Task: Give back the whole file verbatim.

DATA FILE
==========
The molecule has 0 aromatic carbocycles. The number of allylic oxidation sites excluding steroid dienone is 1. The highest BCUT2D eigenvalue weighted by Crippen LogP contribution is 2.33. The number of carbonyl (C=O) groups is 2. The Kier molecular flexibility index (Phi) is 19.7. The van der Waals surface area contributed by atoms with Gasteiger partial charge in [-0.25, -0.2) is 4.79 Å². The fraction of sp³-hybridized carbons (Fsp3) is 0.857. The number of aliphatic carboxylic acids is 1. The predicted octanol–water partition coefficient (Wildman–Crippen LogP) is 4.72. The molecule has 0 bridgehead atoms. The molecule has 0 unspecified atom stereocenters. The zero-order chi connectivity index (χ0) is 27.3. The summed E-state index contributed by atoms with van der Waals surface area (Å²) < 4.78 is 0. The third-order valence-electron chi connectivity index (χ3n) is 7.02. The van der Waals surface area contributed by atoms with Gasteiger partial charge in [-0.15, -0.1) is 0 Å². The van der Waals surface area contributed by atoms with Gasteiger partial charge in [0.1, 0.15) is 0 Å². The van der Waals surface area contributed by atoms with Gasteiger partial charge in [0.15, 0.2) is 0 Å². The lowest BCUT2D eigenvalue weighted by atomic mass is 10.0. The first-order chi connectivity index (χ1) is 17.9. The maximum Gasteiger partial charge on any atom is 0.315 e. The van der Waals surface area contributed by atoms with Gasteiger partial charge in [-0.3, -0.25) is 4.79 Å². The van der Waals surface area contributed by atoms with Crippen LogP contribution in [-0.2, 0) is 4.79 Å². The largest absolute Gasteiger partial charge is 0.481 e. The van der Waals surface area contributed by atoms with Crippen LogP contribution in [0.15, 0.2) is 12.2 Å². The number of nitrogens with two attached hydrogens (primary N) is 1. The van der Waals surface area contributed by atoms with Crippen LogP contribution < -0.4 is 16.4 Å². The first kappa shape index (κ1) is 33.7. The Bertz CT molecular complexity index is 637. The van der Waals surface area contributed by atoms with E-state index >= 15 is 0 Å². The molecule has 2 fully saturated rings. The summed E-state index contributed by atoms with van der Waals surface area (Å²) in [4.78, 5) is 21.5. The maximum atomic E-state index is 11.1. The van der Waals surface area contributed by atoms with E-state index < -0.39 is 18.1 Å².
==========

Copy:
The molecule has 0 aromatic carbocycles. The number of allylic oxidation sites excluding steroid dienone is 1. The highest BCUT2D eigenvalue weighted by Crippen LogP contribution is 2.33. The number of carbonyl (C=O) groups is 2. The Kier molecular flexibility index (Phi) is 19.7. The van der Waals surface area contributed by atoms with Gasteiger partial charge in [-0.25, -0.2) is 4.79 Å². The fraction of sp³-hybridized carbons (Fsp3) is 0.857. The number of aliphatic carboxylic acids is 1. The predicted octanol–water partition coefficient (Wildman–Crippen LogP) is 4.72. The molecule has 0 bridgehead atoms. The molecule has 0 unspecified atom stereocenters. The zero-order chi connectivity index (χ0) is 27.3. The summed E-state index contributed by atoms with van der Waals surface area (Å²) < 4.78 is 0. The third-order valence-electron chi connectivity index (χ3n) is 7.02. The van der Waals surface area contributed by atoms with Gasteiger partial charge in [-0.15, -0.1) is 0 Å². The van der Waals surface area contributed by atoms with Gasteiger partial charge in [0.1, 0.15) is 0 Å². The van der Waals surface area contributed by atoms with Gasteiger partial charge in [0.15, 0.2) is 0 Å². The lowest BCUT2D eigenvalue weighted by atomic mass is 10.0. The first-order chi connectivity index (χ1) is 17.9. The maximum Gasteiger partial charge on any atom is 0.315 e. The van der Waals surface area contributed by atoms with Gasteiger partial charge in [-0.3, -0.25) is 4.79 Å². The van der Waals surface area contributed by atoms with Crippen LogP contribution in [-0.2, 0) is 4.79 Å². The largest absolute Gasteiger partial charge is 0.481 e. The van der Waals surface area contributed by atoms with Crippen LogP contribution in [0.15, 0.2) is 12.2 Å². The number of nitrogens with two attached hydrogens (primary N) is 1. The van der Waals surface area contributed by atoms with Crippen LogP contribution < -0.4 is 16.4 Å². The first kappa shape index (κ1) is 33.7. The Bertz CT molecular complexity index is 637. The van der Waals surface area contributed by atoms with E-state index >= 15 is 0 Å². The molecule has 2 fully saturated rings. The summed E-state index contributed by atoms with van der Waals surface area (Å²) in [4.78, 5) is 21.5. The maximum atomic E-state index is 11.1. The van der Waals surface area contributed by atoms with E-state index < -0.39 is 18.1 Å².